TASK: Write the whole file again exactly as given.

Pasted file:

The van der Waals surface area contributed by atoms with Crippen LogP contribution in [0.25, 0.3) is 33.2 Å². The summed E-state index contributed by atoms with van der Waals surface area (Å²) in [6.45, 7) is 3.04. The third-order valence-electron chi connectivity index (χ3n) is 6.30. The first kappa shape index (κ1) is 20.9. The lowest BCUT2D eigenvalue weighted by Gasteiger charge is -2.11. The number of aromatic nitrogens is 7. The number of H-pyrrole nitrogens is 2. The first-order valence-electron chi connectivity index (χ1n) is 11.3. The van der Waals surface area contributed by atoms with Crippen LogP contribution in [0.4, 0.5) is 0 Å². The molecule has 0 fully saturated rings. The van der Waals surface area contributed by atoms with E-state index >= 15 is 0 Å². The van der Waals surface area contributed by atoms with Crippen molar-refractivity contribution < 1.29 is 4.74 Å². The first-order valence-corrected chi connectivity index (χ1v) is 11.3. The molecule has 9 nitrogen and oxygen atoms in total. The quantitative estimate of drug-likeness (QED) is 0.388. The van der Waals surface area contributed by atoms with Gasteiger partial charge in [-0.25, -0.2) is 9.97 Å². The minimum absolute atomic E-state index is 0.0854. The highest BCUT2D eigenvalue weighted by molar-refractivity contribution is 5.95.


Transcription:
The van der Waals surface area contributed by atoms with Crippen LogP contribution in [0.25, 0.3) is 33.2 Å². The summed E-state index contributed by atoms with van der Waals surface area (Å²) in [6.45, 7) is 3.04. The third-order valence-electron chi connectivity index (χ3n) is 6.30. The first kappa shape index (κ1) is 20.9. The lowest BCUT2D eigenvalue weighted by Gasteiger charge is -2.11. The number of aromatic nitrogens is 7. The number of H-pyrrole nitrogens is 2. The first-order valence-electron chi connectivity index (χ1n) is 11.3. The van der Waals surface area contributed by atoms with Crippen LogP contribution in [0.4, 0.5) is 0 Å². The molecule has 0 fully saturated rings. The van der Waals surface area contributed by atoms with E-state index >= 15 is 0 Å². The van der Waals surface area contributed by atoms with Crippen molar-refractivity contribution < 1.29 is 4.74 Å². The first-order valence-corrected chi connectivity index (χ1v) is 11.3. The molecule has 9 nitrogen and oxygen atoms in total. The quantitative estimate of drug-likeness (QED) is 0.388. The van der Waals surface area contributed by atoms with Gasteiger partial charge in [-0.25, -0.2) is 9.97 Å². The minimum absolute atomic E-state index is 0.0854. The highest BCUT2D eigenvalue weighted by molar-refractivity contribution is 5.95.